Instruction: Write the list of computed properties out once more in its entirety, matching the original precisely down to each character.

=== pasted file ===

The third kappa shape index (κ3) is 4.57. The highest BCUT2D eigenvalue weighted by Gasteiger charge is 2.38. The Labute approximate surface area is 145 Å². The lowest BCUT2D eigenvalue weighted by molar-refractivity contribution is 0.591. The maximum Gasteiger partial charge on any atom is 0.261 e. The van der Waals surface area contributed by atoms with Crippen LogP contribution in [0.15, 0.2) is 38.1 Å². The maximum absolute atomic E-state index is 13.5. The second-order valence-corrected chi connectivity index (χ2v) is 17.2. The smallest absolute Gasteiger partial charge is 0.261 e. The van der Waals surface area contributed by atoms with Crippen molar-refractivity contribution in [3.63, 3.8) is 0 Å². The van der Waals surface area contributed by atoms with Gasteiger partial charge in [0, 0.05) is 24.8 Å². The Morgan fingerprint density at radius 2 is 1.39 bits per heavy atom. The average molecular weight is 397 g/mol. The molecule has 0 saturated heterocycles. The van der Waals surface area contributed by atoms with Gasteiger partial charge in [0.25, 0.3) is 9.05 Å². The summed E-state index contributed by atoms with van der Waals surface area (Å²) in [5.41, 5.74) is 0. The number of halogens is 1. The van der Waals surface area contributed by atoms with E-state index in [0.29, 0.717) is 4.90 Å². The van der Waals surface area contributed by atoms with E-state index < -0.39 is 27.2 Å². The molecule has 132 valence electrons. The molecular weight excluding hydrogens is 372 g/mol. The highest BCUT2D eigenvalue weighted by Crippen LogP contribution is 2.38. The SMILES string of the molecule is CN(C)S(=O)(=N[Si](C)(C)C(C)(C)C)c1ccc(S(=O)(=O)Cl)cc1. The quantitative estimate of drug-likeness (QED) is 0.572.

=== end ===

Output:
The third kappa shape index (κ3) is 4.57. The highest BCUT2D eigenvalue weighted by Gasteiger charge is 2.38. The Labute approximate surface area is 145 Å². The lowest BCUT2D eigenvalue weighted by molar-refractivity contribution is 0.591. The maximum Gasteiger partial charge on any atom is 0.261 e. The van der Waals surface area contributed by atoms with Crippen LogP contribution in [0.15, 0.2) is 38.1 Å². The maximum absolute atomic E-state index is 13.5. The second-order valence-corrected chi connectivity index (χ2v) is 17.2. The smallest absolute Gasteiger partial charge is 0.261 e. The van der Waals surface area contributed by atoms with Crippen molar-refractivity contribution in [3.63, 3.8) is 0 Å². The van der Waals surface area contributed by atoms with Gasteiger partial charge in [0, 0.05) is 24.8 Å². The Morgan fingerprint density at radius 2 is 1.39 bits per heavy atom. The average molecular weight is 397 g/mol. The molecule has 0 saturated heterocycles. The van der Waals surface area contributed by atoms with Gasteiger partial charge in [0.25, 0.3) is 9.05 Å². The summed E-state index contributed by atoms with van der Waals surface area (Å²) in [5.41, 5.74) is 0. The number of halogens is 1. The van der Waals surface area contributed by atoms with E-state index in [0.29, 0.717) is 4.90 Å². The van der Waals surface area contributed by atoms with E-state index < -0.39 is 27.2 Å². The molecule has 132 valence electrons. The molecular weight excluding hydrogens is 372 g/mol. The highest BCUT2D eigenvalue weighted by Crippen LogP contribution is 2.38. The SMILES string of the molecule is CN(C)S(=O)(=N[Si](C)(C)C(C)(C)C)c1ccc(S(=O)(=O)Cl)cc1. The quantitative estimate of drug-likeness (QED) is 0.572.